Impressions from Nepal

A long time dream of mine, an excursion to Nepal and the Himalayas, recently became a reality. I was a fortunate member of a small group of sound therapy students to participate in a singing bowl workshop and retreat at one of the most exotic and colorful places I have ever visited. The program was organized and lead by Mitch Nur, PhD, Senior Teacher at 9ways Academia. Mitch and his dear wife Michele pulled together an incredible 10 day program which brought us closer to the deep meanings of sound, frequency and vibration while touring highly diverse surroundings and cultural sites. Mitch’s knowledge and wisdom are priceless treasures.

Crank up the volume when playing this clip as it is accompanied by a beautiful piece that I was able to license from the composer and Krishna Das – please share it with friends and family.

As a photographer and sound therapist who closely works with frequencies of light and sound, it was an unforgettable experience to witness first hand a highly spiritual culture. One that is rooted in sounds’ ability to serve as a vehicle in reaching heightened states of consciousness, awareness and the resulting ability to communicate with the multitude of higher powers that are being revered in this part of the world.

To witness the birthing process of a Himalayan singing bowl from powder and scrap metal to its’ capacity to sing at a mind altering frequency, is an experience that forever has a special place in my heart. The 8 singing bowls and other sound tools that I hand carried back will be strong reminders of this culture that is so deeply rooted in the qualities of sound. Another special place in my heart have all the countless people and settings I was able to touch with my cameras and lenses. If even a small fraction of the magic and visual fireworks I experienced comes through in my sound meditation sessions and my photography, and will inspire those they come in touch with, I will consider myself very fortunate indeed.

 

Kathmandu metropolis with its 1 million people, and capitol of Nepal, sits in a 220 sq mile valley that once was a large lake. Legend has it that “Manjushree – God of Divine Wisdom” cut with his sword the southern wall of the hills. The water of the lake drained to the south and the dry valley became Kathmandu Valley, situated at an altitude of about 4,000 – 5,000 ft and home to about 2.5 million people of Nepal’s total population of approximately 27 million. The valley is fertile, highly diverse and compact. It is home to a record seven World Heritage Sites declared by UNESCO, which are architectural and civic wonders and monuments to Nepal’s religiosity, artistry and past prosperity.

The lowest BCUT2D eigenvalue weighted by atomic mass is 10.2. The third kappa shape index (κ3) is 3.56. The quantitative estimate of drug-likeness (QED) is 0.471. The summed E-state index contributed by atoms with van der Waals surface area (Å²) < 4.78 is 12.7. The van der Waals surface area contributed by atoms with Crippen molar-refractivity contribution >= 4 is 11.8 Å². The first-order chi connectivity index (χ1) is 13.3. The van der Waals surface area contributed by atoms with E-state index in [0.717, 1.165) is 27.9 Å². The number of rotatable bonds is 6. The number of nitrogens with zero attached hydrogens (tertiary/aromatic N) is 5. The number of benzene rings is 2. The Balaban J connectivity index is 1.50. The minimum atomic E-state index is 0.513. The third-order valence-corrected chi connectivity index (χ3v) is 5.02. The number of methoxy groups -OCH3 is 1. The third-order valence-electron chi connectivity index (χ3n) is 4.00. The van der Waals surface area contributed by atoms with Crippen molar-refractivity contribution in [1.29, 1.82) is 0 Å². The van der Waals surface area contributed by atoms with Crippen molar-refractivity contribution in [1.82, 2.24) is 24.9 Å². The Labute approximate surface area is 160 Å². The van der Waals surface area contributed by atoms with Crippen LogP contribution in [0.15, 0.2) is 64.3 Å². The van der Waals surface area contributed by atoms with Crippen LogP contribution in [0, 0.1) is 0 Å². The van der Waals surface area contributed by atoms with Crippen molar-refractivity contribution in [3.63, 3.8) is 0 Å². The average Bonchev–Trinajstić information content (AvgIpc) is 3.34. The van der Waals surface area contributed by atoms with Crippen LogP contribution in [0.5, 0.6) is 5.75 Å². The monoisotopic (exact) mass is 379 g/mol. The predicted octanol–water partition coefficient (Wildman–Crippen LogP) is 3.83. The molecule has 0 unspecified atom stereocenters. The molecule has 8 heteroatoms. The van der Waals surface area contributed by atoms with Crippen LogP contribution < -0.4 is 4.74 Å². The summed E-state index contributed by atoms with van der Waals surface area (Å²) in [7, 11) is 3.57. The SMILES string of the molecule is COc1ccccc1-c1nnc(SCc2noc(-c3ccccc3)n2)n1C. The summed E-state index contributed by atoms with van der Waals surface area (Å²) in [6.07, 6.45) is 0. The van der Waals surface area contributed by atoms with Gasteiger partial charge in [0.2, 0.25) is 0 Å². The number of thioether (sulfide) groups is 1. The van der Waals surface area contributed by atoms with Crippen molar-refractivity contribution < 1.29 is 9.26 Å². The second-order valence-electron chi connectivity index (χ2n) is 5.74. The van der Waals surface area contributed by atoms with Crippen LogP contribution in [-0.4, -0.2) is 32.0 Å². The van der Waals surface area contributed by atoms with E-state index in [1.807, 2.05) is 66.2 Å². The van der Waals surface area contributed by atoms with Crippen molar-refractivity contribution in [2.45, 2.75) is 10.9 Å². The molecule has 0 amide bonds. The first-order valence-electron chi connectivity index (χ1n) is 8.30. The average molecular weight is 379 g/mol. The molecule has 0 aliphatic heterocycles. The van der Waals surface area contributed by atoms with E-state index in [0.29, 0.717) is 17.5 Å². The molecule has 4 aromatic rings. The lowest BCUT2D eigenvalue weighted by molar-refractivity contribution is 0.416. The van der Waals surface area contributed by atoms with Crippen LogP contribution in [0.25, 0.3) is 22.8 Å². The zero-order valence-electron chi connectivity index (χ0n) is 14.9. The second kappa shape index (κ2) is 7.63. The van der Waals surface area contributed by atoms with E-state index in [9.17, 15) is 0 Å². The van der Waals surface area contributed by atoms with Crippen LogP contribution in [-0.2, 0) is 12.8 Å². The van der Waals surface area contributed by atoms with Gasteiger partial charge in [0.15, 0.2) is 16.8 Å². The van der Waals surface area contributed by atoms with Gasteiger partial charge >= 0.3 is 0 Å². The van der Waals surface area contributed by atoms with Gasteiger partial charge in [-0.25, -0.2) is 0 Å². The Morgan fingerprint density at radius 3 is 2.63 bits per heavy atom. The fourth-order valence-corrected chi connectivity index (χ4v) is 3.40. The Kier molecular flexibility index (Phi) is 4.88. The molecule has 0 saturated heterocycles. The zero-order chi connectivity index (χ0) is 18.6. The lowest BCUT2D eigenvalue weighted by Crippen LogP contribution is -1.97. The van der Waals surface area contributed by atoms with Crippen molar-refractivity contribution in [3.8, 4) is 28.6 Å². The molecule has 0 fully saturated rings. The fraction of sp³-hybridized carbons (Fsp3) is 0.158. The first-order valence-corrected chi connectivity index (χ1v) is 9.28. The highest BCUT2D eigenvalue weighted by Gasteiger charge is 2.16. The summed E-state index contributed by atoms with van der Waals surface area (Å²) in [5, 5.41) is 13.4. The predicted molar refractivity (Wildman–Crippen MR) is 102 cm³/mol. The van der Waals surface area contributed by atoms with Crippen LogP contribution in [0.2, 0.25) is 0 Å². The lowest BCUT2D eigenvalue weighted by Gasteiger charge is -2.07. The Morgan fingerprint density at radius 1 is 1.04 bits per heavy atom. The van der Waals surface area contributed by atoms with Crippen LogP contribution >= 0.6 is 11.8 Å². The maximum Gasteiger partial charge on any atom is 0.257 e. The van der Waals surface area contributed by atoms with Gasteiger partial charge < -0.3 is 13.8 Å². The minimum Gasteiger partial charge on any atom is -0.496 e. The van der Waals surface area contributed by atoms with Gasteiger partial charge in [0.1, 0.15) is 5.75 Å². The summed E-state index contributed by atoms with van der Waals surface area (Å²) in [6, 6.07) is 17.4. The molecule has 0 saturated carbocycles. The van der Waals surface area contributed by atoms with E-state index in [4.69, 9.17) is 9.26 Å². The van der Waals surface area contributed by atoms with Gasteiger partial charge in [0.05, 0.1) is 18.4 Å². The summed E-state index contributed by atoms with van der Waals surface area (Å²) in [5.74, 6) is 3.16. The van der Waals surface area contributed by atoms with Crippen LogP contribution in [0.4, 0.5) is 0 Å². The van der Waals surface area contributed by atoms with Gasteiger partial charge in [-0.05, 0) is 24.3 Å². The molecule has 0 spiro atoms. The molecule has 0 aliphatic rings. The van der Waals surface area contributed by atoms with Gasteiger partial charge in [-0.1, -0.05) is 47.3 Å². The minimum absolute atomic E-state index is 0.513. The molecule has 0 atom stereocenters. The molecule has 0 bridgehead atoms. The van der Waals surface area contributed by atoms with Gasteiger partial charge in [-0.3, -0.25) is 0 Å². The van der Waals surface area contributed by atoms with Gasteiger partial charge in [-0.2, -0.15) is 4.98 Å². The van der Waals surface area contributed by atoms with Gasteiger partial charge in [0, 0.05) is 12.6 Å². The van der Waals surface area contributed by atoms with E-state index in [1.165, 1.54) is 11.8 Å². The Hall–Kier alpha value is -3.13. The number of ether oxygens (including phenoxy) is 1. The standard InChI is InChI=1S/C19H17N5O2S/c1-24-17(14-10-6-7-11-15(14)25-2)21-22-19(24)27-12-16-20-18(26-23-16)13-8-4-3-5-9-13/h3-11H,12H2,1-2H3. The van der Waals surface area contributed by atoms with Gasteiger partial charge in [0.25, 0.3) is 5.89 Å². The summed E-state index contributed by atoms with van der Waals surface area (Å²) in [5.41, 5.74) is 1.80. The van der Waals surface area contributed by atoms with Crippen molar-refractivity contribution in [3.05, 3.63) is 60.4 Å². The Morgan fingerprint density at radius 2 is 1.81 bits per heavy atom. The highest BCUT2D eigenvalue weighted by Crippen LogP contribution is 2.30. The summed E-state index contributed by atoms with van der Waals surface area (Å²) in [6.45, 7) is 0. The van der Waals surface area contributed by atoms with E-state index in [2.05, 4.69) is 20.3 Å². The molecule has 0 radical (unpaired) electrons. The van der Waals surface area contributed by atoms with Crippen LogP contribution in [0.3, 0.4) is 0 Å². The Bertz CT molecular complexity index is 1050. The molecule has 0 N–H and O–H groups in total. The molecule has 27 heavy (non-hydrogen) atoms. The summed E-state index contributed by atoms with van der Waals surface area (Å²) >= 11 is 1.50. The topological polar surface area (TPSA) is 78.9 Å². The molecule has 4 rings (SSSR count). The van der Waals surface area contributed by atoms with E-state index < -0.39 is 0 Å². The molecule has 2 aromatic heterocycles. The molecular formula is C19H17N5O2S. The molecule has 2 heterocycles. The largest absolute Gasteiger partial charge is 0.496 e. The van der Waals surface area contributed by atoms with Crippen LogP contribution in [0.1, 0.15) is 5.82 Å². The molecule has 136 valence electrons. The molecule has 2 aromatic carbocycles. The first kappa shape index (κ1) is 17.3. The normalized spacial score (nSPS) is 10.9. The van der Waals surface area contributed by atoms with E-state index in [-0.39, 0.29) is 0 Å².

It is impossible to resist the constant barrage of sensory impressions. A staccato of vehicle horns and engine noise, mixed with street vendors’ and shop owners’ vocal efforts to lure one into their small and packed enterprises make for a very unique cacophony. Accompanied by an endless stream of highly diverse, colorful, and to a western mind oftentimes incomprehensible visual impressions, one cannot help but be swept away onto a journey of complete sensory overload. During my stay I have not seen one single traffic light (!) and the photo of the telephone lines should be a good indicator of the beautiful, ever prevailing chaos. Apparently nobody seems to know, or care, where all these lines lead to…so why not just keep adding new ones? Yes….that is one way of doing it.

How wonderful it is to swim in the sea of such stimulating energies and to witness a nation whose people are strongly rooted in deep and ancient spiritual traditions, beliefs and ways of living. About 81.3 % of Nepalis practice Hinduism, making it the country with the highest percentage of Hindus. Buddhism is linked historically with Nepal and is practiced by 12%, Kirat 5.1%, Islam by 4.4%, Christianity 1.4%, and Animism 0.4%. A large section of the population, especially in the hill region, even though they follow Hindu customs, may identify themselves as both Hindu as well as Buddhists, which can be attributed to the syncretic nature of Hinduism and Buddhism in Nepal. In the end though, it is very apparent that people revere their gods when they openly pay tribute and reverence while passing the many local shrines, temples and prayer sites.